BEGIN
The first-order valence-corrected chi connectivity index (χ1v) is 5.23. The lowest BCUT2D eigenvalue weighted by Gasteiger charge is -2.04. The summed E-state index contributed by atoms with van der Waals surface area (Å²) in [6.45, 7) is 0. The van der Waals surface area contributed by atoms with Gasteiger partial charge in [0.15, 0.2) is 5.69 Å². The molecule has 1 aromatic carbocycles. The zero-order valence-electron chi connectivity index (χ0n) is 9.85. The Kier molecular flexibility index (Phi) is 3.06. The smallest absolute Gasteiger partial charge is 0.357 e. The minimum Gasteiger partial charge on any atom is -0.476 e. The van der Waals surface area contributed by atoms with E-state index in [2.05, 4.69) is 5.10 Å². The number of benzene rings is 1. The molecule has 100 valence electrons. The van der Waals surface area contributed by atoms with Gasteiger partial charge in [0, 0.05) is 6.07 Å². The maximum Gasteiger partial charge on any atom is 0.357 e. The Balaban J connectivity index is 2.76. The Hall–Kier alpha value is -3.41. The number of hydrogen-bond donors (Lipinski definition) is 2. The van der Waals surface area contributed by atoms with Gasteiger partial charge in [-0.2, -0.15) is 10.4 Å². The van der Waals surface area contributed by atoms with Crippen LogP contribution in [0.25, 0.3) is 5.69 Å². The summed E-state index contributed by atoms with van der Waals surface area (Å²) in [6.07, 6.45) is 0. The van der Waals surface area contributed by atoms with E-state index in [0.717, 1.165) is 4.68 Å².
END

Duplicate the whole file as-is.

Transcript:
The first-order valence-corrected chi connectivity index (χ1v) is 5.23. The lowest BCUT2D eigenvalue weighted by Gasteiger charge is -2.04. The summed E-state index contributed by atoms with van der Waals surface area (Å²) in [6.45, 7) is 0. The van der Waals surface area contributed by atoms with Gasteiger partial charge in [0.15, 0.2) is 5.69 Å². The molecule has 1 aromatic carbocycles. The zero-order valence-electron chi connectivity index (χ0n) is 9.85. The Kier molecular flexibility index (Phi) is 3.06. The smallest absolute Gasteiger partial charge is 0.357 e. The minimum Gasteiger partial charge on any atom is -0.476 e. The van der Waals surface area contributed by atoms with E-state index in [2.05, 4.69) is 5.10 Å². The number of benzene rings is 1. The molecule has 100 valence electrons. The van der Waals surface area contributed by atoms with Gasteiger partial charge in [0, 0.05) is 6.07 Å². The maximum Gasteiger partial charge on any atom is 0.357 e. The Balaban J connectivity index is 2.76. The Hall–Kier alpha value is -3.41. The number of hydrogen-bond donors (Lipinski definition) is 2. The van der Waals surface area contributed by atoms with Gasteiger partial charge in [-0.2, -0.15) is 10.4 Å². The van der Waals surface area contributed by atoms with Crippen LogP contribution in [0.25, 0.3) is 5.69 Å². The summed E-state index contributed by atoms with van der Waals surface area (Å²) in [6.07, 6.45) is 0. The van der Waals surface area contributed by atoms with E-state index in [0.717, 1.165) is 4.68 Å².